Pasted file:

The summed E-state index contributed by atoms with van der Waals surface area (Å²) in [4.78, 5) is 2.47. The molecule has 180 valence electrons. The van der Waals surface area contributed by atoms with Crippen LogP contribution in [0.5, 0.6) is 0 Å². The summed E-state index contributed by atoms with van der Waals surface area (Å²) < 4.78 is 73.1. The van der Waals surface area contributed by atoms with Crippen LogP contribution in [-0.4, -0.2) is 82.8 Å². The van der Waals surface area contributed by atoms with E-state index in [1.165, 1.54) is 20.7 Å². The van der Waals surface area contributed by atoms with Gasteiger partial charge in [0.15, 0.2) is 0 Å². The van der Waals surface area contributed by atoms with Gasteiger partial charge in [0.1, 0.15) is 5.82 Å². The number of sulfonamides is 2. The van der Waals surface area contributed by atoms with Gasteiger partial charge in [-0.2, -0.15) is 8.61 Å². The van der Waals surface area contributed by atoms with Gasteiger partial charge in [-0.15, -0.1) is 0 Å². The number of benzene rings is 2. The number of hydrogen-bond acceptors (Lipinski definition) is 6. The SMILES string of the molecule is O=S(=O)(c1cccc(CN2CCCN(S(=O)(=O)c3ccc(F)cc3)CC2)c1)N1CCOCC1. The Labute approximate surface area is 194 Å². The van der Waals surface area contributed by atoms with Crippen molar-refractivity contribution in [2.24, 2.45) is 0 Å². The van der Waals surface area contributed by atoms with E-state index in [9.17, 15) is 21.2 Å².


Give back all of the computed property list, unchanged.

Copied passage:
The summed E-state index contributed by atoms with van der Waals surface area (Å²) in [4.78, 5) is 2.47. The molecule has 180 valence electrons. The van der Waals surface area contributed by atoms with Crippen LogP contribution in [0.5, 0.6) is 0 Å². The summed E-state index contributed by atoms with van der Waals surface area (Å²) < 4.78 is 73.1. The van der Waals surface area contributed by atoms with Crippen LogP contribution in [-0.4, -0.2) is 82.8 Å². The van der Waals surface area contributed by atoms with E-state index in [1.165, 1.54) is 20.7 Å². The van der Waals surface area contributed by atoms with Gasteiger partial charge in [0.15, 0.2) is 0 Å². The van der Waals surface area contributed by atoms with Gasteiger partial charge in [0.1, 0.15) is 5.82 Å². The number of sulfonamides is 2. The van der Waals surface area contributed by atoms with Gasteiger partial charge in [-0.2, -0.15) is 8.61 Å². The van der Waals surface area contributed by atoms with Gasteiger partial charge in [-0.15, -0.1) is 0 Å². The number of benzene rings is 2. The number of hydrogen-bond acceptors (Lipinski definition) is 6. The SMILES string of the molecule is O=S(=O)(c1cccc(CN2CCCN(S(=O)(=O)c3ccc(F)cc3)CC2)c1)N1CCOCC1. The Labute approximate surface area is 194 Å². The van der Waals surface area contributed by atoms with Crippen molar-refractivity contribution in [2.24, 2.45) is 0 Å². The van der Waals surface area contributed by atoms with E-state index in [9.17, 15) is 21.2 Å².